Do we advocate the setting up of new archival institutions with a remit reflecting the challenges discussed above? Not necessarily. We think the scope of existing archives with respect to the width of their collection coverage must be increased and this can possibly be done with new investments made in existing archives or reference libraries. This would be true for both public archives, such as the National Archives of Nepal, and private not-for-profit archives, such as the Madan Puruskar Pustakalya (MPP).

Do we have Nepali social scientists who can guide archivists in such scope enhancing projects? Theoretically yes, although there aren’t too many examples that can serve as precedents. Do we have archivists who have the requisite skills to face the new challenge? Yes, and many from the new generation, who have dabbled in archival work in a semi-professional manner, have the know-how to acquire skills they might lack as the work becomes more complex. In other words, they or their colleagues can facilitate training under experienced archivists in other countries who have successfully tackled the new challenges of the profession. Such training can come in many shapes and long-term mentorship can be done in a low-cost online mode.

Finally, where will we find the money to support such ventures? There is never enough money for everything anywhere, but if we want good research to be done on contemporary Nepal by both Nepalis and non-Nepalis, money will have to be found in Nepali public and private sources and international donors to both expand the scope of and operate the kind of archive we have discussed here. In Kathmandu, we seem to have a lot of money to spend on vacuous jatras at the national stage (such as the just-concluded Saarc Summit) or endless bhojs at the family level. Some of these monies will have to be set aside to support archives for research through public and private decisions. When the proposed Social Science Research Council becomes a reality (a committee is supposedly working on a draft bill to be presented to lawmakers shortly), it should also support archival institutions.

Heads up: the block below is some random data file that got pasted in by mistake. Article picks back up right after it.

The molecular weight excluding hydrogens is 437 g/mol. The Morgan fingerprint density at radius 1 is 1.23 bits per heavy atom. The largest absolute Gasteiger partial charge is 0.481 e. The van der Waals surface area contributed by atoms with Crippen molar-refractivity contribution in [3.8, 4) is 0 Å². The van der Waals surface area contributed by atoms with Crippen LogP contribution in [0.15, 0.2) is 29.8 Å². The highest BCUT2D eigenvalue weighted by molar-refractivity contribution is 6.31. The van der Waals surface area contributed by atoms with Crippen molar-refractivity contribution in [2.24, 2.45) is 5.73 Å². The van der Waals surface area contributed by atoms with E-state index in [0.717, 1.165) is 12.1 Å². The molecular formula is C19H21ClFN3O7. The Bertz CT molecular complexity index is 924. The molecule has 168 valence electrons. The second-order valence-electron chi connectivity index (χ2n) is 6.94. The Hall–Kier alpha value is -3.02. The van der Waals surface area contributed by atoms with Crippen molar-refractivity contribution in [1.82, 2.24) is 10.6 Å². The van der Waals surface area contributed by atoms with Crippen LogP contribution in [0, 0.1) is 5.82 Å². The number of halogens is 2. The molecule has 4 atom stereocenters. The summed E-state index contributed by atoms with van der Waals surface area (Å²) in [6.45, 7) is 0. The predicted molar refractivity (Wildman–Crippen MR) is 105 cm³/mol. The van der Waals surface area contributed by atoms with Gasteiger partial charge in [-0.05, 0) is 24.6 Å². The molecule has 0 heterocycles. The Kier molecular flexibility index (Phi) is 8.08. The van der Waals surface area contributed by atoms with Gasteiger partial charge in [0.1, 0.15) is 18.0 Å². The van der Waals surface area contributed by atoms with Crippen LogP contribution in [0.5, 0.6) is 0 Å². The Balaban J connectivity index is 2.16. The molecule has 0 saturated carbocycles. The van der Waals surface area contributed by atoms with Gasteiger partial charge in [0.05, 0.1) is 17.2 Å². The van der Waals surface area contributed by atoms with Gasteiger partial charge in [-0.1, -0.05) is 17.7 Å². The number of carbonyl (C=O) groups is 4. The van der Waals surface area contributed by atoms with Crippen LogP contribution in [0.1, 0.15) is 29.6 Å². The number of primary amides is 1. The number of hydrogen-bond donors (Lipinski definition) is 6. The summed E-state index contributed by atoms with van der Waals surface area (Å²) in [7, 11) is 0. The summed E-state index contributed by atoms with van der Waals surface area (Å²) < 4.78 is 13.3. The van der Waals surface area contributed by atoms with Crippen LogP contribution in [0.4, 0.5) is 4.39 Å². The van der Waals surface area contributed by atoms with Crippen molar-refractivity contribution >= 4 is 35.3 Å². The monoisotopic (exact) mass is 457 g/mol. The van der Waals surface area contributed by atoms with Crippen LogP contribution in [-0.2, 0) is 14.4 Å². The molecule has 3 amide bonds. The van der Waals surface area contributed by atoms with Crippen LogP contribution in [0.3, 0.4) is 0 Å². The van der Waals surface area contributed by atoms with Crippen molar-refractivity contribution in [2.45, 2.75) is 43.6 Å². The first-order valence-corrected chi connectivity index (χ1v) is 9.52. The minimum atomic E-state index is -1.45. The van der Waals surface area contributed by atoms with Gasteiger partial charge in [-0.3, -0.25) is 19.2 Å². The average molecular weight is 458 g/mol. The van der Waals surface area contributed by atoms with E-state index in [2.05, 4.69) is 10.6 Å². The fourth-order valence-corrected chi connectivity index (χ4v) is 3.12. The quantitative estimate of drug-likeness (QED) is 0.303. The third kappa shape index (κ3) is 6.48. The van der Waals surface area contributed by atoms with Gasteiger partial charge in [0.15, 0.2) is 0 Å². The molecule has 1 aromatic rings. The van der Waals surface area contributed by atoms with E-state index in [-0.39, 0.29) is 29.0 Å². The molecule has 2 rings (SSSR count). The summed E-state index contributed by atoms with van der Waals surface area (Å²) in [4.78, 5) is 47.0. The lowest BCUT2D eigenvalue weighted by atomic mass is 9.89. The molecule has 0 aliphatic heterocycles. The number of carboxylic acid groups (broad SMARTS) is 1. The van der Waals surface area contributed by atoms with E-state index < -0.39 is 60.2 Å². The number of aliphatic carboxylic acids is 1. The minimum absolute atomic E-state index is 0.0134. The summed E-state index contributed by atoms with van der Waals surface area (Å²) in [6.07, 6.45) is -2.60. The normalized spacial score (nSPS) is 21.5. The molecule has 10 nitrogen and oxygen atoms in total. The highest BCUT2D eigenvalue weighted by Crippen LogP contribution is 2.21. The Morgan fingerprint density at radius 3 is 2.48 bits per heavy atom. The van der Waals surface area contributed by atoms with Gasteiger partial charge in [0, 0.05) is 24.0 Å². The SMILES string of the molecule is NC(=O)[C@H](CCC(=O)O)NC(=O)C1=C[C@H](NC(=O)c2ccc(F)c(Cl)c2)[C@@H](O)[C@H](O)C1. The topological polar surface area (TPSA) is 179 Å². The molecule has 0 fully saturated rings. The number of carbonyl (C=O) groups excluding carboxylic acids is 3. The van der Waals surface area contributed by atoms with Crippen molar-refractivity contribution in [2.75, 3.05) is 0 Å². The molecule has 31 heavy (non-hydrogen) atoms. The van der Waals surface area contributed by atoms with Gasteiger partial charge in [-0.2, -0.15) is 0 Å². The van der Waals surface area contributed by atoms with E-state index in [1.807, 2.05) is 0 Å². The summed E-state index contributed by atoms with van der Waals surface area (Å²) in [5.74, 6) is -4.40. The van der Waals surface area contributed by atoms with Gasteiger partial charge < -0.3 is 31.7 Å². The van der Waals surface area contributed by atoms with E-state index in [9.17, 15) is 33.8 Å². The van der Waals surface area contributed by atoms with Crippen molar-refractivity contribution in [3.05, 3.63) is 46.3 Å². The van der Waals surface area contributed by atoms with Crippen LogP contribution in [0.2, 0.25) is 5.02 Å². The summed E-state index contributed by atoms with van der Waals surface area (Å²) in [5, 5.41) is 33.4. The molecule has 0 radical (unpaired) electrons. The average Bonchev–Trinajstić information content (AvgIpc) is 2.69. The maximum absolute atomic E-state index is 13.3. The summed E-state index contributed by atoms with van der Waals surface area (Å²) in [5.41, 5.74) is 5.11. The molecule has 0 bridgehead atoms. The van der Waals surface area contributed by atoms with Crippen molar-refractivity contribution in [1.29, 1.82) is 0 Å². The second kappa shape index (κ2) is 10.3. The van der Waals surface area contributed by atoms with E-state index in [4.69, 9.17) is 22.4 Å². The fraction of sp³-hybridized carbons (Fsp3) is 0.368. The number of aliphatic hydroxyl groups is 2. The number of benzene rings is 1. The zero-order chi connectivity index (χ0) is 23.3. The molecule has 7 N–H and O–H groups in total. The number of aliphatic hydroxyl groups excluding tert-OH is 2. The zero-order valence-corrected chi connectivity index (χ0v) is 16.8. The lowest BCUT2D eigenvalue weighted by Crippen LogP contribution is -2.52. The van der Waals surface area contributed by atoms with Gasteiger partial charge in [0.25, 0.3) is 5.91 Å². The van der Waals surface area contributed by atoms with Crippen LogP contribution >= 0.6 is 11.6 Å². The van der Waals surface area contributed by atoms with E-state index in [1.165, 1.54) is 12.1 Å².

In addition, Nepali advocates of such academic infrastructure will have to continue to apply to international initiatives that support such work (as as been done successfully, more than once, in the case of the Endangered Archives Program of the British Library). As for the international donors present in Nepal, cutting out some of the reports commissioned by highly-paid parachuting consultants will save enough money to support such archives with long-term value.

The establishment of user-friendly research archives is crucial for better enquiries into the past and stronger analyses of future possibilities in Nepal.

Tamang and Onta are researchers at Martin Chautari

Published: 15-12-2014 09:26